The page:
Concerning the human rhinovirus, we have found that the HRV IRES is less active after RNA transfection than DNA transfection (). We reasoned that this weaker activity after RNA transfection might be due to the lack of a sufficient amount of hnRNP A1 in the cytoplasm. We have indeed demonstrated that HRV IRES activity after RNA transfection is insensitive to siRNA-mediated knockdown of hnRNP A1 expression (), but it is stimulated upon cytoplasmic relocalization of hnRNP A1 ( and 4). As a way to force the cytoplasmic relocalization of hnRNP A1, we have either produced a mutant hnRNP A1 protein deleted of its carboxy-terminal M9 shuttling domain () or used physiological conditions, such as the infection by the rhinovirus (), which lead to hnRNP A1 redistribution to the cytoplasm due to inhibition of its nuclear import (Gustin and Sarnow, 2001
). Furthermore, rhinovirus infection has been recently shown to induce phosphorylation and activation of the p38 MAP kinase (Dumitru et al., 2006
). The cytoplasmic relocalization of hnRNP A1 after rhinovirus infection may therefore also be dependent on the p38 MAP kinase pathway as it is during stress conditions (van der Houven van Oordt et al.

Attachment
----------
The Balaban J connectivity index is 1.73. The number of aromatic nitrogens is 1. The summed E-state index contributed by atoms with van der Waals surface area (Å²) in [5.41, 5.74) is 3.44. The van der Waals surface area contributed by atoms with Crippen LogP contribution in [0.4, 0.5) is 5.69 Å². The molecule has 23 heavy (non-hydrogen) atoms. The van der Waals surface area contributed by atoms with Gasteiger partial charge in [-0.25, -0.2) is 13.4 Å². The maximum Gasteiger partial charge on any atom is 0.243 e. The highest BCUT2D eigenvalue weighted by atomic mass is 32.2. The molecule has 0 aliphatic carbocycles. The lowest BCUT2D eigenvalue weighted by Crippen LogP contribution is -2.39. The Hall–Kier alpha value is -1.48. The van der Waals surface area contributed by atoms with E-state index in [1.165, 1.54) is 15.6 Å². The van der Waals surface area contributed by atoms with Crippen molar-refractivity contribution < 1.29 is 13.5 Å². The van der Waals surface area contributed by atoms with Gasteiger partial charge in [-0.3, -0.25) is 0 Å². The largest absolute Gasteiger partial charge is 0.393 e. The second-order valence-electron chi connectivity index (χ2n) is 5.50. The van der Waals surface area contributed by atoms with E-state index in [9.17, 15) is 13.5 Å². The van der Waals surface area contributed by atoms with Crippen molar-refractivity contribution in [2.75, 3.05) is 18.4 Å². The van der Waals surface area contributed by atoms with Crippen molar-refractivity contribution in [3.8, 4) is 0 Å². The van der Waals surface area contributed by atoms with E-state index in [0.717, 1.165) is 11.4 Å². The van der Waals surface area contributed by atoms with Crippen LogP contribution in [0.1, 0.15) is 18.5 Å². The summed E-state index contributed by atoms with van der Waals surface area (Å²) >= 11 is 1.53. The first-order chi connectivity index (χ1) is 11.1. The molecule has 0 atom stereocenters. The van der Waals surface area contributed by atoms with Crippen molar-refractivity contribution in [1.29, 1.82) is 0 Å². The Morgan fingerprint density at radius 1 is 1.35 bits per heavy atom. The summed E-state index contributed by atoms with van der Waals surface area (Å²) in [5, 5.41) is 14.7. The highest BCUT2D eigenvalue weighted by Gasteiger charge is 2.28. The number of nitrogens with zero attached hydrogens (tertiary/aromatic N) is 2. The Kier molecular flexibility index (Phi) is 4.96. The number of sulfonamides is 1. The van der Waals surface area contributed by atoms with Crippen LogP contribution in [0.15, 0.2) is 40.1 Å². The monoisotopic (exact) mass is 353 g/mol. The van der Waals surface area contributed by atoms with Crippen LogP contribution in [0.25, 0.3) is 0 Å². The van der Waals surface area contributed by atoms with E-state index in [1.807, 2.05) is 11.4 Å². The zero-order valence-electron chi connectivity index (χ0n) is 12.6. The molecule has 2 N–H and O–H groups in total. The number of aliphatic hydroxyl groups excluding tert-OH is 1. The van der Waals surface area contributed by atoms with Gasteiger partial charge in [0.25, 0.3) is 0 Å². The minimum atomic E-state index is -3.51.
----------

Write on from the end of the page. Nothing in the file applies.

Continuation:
, 2003). Numerous reports have demonstrated that IRES elements have important functions in the viral life cycle, mostly to ensure efficient viral translation when components of the host translation machinery are limited due to virus-induced modifications or host-induced antiviral responses, such as the phosphorylation of eukaryotic initiation factor 2α (Hellen and Sarnow, 2001
; Vagner et al., 2001
). However, no evidence exists to support a direct positive influence on virus IRES-mediated translation after infection. Here, we have shown that rhinovirus infection exerts a direct positive switch to control its IRES-mediated translation through relocalization of an ITAF. Several other ITAFs have been described for the rhinovirus IRES, including unr, hnRNP I/PTB, and hnRNP E2 (Hunt et al., 1999
; Walter et al., 1999
; Boussadia et al., 2003